Every year, St. Patrick’s Day is a time of celebration and pride for both Irish Canadians and anyone who enjoys stout beer. This momentous occasion has been celebrated in Canada since 1759, when the one of the first St. Patrick’s Day parades in North America was held in Montreal by Irish soldiers shortly after the British conquest. 

The parade quickly became an annual event in Montreal, and spread throughout the rest of the country over the intervening years as more and more Irish immigrants arrived in Canada. The country saw a huge increase in its Irish population in the 1840s as hundreds of thousands fled the devastation of the Great Famine to settle in Ontario, then known as Upper Canada. 

However, the poor conditions on the ships that bore them led to a terrible typhus epidemic that resulted in thousands of deaths. Quarantine stations were established across the eastern coast of Canada, the most famous of which was Grosse Isle. Located at the Gulf of the St. Lawrence by Quebec City, thousands of Irish immigrants were ushered from their ships and put in crowded tent hospitals and sheds. Over 3,000 died on Grosse Isle alone, not counting the many more who perished during the passage along the Atlantic aboard crowded Coffin Ships.” 

However, the suffering of the newly landed Irish community in Canada did not end there. They faced a great amount of discrimination from the majority English-Protestant community and anti-Irish riots were a fact of life in many communities, culminating in the Jubilee Riots of 1875. By 1878, the violence had gotten so bad that the city of Toronto outlawed St. Patrick’s Day celebrations entirely. They weren’t reinstated until over a century later in 1988

Under these conditions, St. Patrick’s Day itself became a way for the fledgling Irish Canadian community to affirm their national pride and celebrate their successes, even in the face of so many hardships. Today, St. Patrick’s Day in Canada stands as a beloved public holiday where Canadians of all stripes and can gather in kinship and celebrate.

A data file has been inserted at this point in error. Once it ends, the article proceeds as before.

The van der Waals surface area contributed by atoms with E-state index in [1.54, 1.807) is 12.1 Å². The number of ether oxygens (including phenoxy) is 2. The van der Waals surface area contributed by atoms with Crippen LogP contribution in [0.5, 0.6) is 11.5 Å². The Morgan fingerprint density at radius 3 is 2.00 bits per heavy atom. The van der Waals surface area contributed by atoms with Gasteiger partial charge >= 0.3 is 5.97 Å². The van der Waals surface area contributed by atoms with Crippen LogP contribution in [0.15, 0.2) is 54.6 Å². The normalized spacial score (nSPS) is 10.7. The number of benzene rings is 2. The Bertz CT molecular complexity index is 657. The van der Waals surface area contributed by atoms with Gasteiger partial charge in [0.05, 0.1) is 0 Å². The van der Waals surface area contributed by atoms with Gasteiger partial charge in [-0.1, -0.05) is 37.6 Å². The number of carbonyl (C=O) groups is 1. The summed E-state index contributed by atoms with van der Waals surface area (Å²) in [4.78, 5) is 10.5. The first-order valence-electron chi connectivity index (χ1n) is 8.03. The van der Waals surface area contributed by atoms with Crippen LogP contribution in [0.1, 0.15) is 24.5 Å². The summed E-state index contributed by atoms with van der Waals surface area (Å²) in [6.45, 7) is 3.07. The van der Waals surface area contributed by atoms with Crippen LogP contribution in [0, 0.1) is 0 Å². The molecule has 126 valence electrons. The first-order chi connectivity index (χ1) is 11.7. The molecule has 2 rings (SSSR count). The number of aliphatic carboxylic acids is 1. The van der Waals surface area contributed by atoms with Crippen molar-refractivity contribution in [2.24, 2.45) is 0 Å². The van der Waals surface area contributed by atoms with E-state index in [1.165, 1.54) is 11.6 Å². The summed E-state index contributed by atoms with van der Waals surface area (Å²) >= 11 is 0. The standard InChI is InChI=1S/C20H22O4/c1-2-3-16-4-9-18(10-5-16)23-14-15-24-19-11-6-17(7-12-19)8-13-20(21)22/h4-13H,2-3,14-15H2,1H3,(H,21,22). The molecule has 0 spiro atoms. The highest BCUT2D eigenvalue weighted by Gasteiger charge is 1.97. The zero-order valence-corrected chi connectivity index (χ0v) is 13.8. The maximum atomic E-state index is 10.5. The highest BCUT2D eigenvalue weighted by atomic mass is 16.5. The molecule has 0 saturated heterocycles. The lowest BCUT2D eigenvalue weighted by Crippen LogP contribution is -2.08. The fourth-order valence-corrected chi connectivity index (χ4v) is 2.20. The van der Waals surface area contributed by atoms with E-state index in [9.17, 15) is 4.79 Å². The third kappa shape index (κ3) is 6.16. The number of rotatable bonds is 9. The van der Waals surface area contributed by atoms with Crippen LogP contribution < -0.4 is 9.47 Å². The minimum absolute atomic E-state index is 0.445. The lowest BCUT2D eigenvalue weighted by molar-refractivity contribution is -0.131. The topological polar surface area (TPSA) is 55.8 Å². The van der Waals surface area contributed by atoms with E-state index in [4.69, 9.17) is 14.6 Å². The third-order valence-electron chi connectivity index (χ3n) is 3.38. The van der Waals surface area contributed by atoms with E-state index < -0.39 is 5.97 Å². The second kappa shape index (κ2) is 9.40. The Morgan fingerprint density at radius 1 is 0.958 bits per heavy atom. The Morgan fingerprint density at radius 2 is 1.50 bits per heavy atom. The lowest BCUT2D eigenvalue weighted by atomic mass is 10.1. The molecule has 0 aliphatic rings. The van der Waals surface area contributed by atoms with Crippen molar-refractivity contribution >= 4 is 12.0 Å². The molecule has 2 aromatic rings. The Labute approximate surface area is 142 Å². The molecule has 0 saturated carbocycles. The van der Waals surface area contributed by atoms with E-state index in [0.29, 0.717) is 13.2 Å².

Toronto St Pats

Fun Facts about St. Patrick’s Day in Canada

  • The first St. Patrick’s Day in Montreal in 1759 actually predates New York’s first celebration, widely regarded as the first in America, by three years.
  • The Montreal St. Patrick’s Day parade was held for 196 years consecutively between 1824 – 2020.
  • In 2013, Canadian astronaut Chris Hadfield celebrated the occasion with a rendition of Irish folk ballad Danny Boy recorded from space. 
  • On March 18, 1985 – the day after St. Patrick’s Day – Canadian Prime Minister Brian Mulroney and American President Ronald Reagan met for the so-called Shamrock Summit” in Quebec City. Memorably, the two world leaders, both of Irish descent, sang When Irish Eyes are Smiling along with their spouses. 
  • Prior to 1927, the Toronto Maple Leafs were known as the Toronto St. Patricks and wore green-and-white jerseys.

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